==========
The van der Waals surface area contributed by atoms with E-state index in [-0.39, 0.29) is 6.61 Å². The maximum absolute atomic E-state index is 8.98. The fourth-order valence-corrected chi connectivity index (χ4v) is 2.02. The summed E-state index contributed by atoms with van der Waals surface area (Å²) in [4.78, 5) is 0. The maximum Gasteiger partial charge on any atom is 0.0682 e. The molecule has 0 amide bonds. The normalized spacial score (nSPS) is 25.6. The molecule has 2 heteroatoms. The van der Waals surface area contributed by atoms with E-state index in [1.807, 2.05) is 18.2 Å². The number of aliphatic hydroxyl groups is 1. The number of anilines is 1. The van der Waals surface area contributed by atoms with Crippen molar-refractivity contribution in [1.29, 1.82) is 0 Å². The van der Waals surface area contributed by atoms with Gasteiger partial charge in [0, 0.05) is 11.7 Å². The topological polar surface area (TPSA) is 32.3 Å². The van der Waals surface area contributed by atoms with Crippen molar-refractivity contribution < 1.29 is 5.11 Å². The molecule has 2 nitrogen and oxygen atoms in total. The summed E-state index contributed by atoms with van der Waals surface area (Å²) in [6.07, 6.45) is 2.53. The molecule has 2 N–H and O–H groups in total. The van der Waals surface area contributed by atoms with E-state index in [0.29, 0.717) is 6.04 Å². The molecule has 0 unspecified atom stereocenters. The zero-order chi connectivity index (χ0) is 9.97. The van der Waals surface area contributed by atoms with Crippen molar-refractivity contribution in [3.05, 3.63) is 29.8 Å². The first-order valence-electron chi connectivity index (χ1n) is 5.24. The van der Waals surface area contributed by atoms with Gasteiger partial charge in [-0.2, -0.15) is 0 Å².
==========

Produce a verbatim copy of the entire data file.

The van der Waals surface area contributed by atoms with E-state index in [-0.39, 0.29) is 6.61 Å². The maximum absolute atomic E-state index is 8.98. The fourth-order valence-corrected chi connectivity index (χ4v) is 2.02. The summed E-state index contributed by atoms with van der Waals surface area (Å²) in [4.78, 5) is 0. The maximum Gasteiger partial charge on any atom is 0.0682 e. The molecule has 0 amide bonds. The normalized spacial score (nSPS) is 25.6. The molecule has 2 heteroatoms. The van der Waals surface area contributed by atoms with E-state index in [1.807, 2.05) is 18.2 Å². The number of aliphatic hydroxyl groups is 1. The number of anilines is 1. The van der Waals surface area contributed by atoms with Crippen molar-refractivity contribution in [1.29, 1.82) is 0 Å². The van der Waals surface area contributed by atoms with Gasteiger partial charge in [0, 0.05) is 11.7 Å². The topological polar surface area (TPSA) is 32.3 Å². The van der Waals surface area contributed by atoms with Crippen molar-refractivity contribution < 1.29 is 5.11 Å². The molecule has 2 nitrogen and oxygen atoms in total. The summed E-state index contributed by atoms with van der Waals surface area (Å²) in [6.07, 6.45) is 2.53. The molecule has 2 N–H and O–H groups in total. The van der Waals surface area contributed by atoms with E-state index in [0.29, 0.717) is 6.04 Å². The molecule has 0 unspecified atom stereocenters. The zero-order chi connectivity index (χ0) is 9.97. The van der Waals surface area contributed by atoms with Crippen molar-refractivity contribution in [3.05, 3.63) is 29.8 Å². The first-order valence-electron chi connectivity index (χ1n) is 5.24. The van der Waals surface area contributed by atoms with Gasteiger partial charge in [-0.2, -0.15) is 0 Å².